Author 2020 Blog Series: Lulu Wood

This Author 2020 blog series is for fiction and nonfiction indie authors who have either already published, or are due to publish, a book in 2020!

As well as showcasing their amazing writing achievement, every featured author answered ten questions to give aspiring fiction and nonfiction indie authors a behind-the-scenes insight into the self publishing process.

This final blog post in the Author 2020 blog series features established author Louise Kean-Wood, writing under the pen name Lulu Wood, sharing her experience of writing and publishing her latest novel ‘Milkshakes for the Almost Dead‘ – a young adult thriller and the first in the Girls and Monsters trilogy.

1. Tell me about your book in 25 words or less!

Milkshakes is about the importance of girls: what they want, wear, listen to, feel. Who they love. And their fundamental importance to each other.

2. How long did your book take to write?

Five years, on and off, but there was a lot of ‘off’! It took time for me to fully understand what these two new best friends needed to be, to save each other. My own life has been shaped and changed and saved by the powerful friendships of a few incredible women. I wanted to find a way to show that authentically – the big things and the little things – so that readers would really believe it. These two girls who didn’t understand each other at all on first sight end up being the most important person in the world to the other. They would die for each other. We have to believe that, or the book doesn’t work.

3. How long did the whole process take – from initial idea to publication?

Five years. I decided to write a book for young women and older women – all women in fact – and that’s not something I’d done with my first four books, which were just written for versions of me at the time: twenty-something, white, female. But Milkshakes deals with areas I’d never written about before, notably race and privilege, motivated reasoning, and being an ally. It’s also a horror story, and a love story, and a thriller. Plus, the first finished draft was twice the length of the final one, so editing took some time!

Author 2020 Blog Series

4. What have you learnt about the process of writing a book that may help other aspiring indie authors?

You need to sit in it. If you have less time to write (which I do, compared to my first four books) you can’t keep going away and coming back. You need to live it as you write it. That’s hard when you have to pay the bills as well, and be a wife, mother, sister, daughter and friend, and I am much luckier than most with the support I have. I have so much respect and admiration for the people who do it with less.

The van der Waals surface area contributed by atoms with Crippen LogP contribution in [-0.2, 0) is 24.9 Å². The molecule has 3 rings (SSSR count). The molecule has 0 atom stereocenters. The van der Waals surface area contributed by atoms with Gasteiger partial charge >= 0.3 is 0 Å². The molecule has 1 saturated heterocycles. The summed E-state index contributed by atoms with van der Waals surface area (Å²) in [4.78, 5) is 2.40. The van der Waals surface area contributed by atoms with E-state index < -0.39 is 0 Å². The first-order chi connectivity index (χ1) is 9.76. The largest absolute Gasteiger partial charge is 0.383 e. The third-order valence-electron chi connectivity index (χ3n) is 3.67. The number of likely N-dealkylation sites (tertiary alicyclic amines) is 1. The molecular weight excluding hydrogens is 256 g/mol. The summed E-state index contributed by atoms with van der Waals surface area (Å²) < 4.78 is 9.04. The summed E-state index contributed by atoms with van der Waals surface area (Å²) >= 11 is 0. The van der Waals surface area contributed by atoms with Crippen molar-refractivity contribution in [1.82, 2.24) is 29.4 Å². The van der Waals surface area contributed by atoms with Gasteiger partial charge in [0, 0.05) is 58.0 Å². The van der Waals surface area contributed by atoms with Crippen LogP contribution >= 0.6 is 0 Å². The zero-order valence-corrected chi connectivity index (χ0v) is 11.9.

Self-publishing feels very different, too. It’s like writing my first book again. When I wrote Toasting Eros, at the age of 25, sat at my parent’s kitchen table, I wasn’t doing it for anybody but me. Then I found an amazing agent (Ali Gunn at Curtis Brown) and a huge publisher (Harper Collins) and I felt so lucky, but also really different. I became aware of everybody’s expectations, because they were paying me of course. I became aware that I might let them down. It was such a relief when I got some lovely reviews at launch, and we sold lots of copies into the booksellers and grocers – hurrah, right? But then Asda sent back 7000 copies because nobody understood what Toasting Eros means (which is also fair) and then I felt like a failure…

That’s not to say I didn’t at least try to find a new agent for Milkshakes (tragically Ali passed away a few years ago), it just didn’t happen this time. But now here I am and I don’t have to ‘fluff it up’ (I was actually told to do this with one of my previous books), or appeal to a buyer, or a trend, or be the next whatever. I can just write what I want. Marina Hyde wrote that the other day on Twitter and I loved it (and I love her, of course). Somebody said to her, ‘Why do you engage with trolls?’ and she said, ‘Because I do what I want.’

 5. Is there anything you wish you had done differently, or would do differently with your next book?

It’s really tough because you need structure, certainly with a thriller, but you also want it to happen of itself, to allow the characters to open up to you as you write. But probably a bit more structure from the start would make things easier. I have an end point for the Girls and Monsters Trilogy now but, also, I don’t think you can just rush in and write it because then you’ll miss the details. Some of my favourite dialogue exchanges in this book, between Diana and Gloria, are the casual asides, the watching TV and musing, the horoscopes. I love all those fun bits, in the context of something bigger.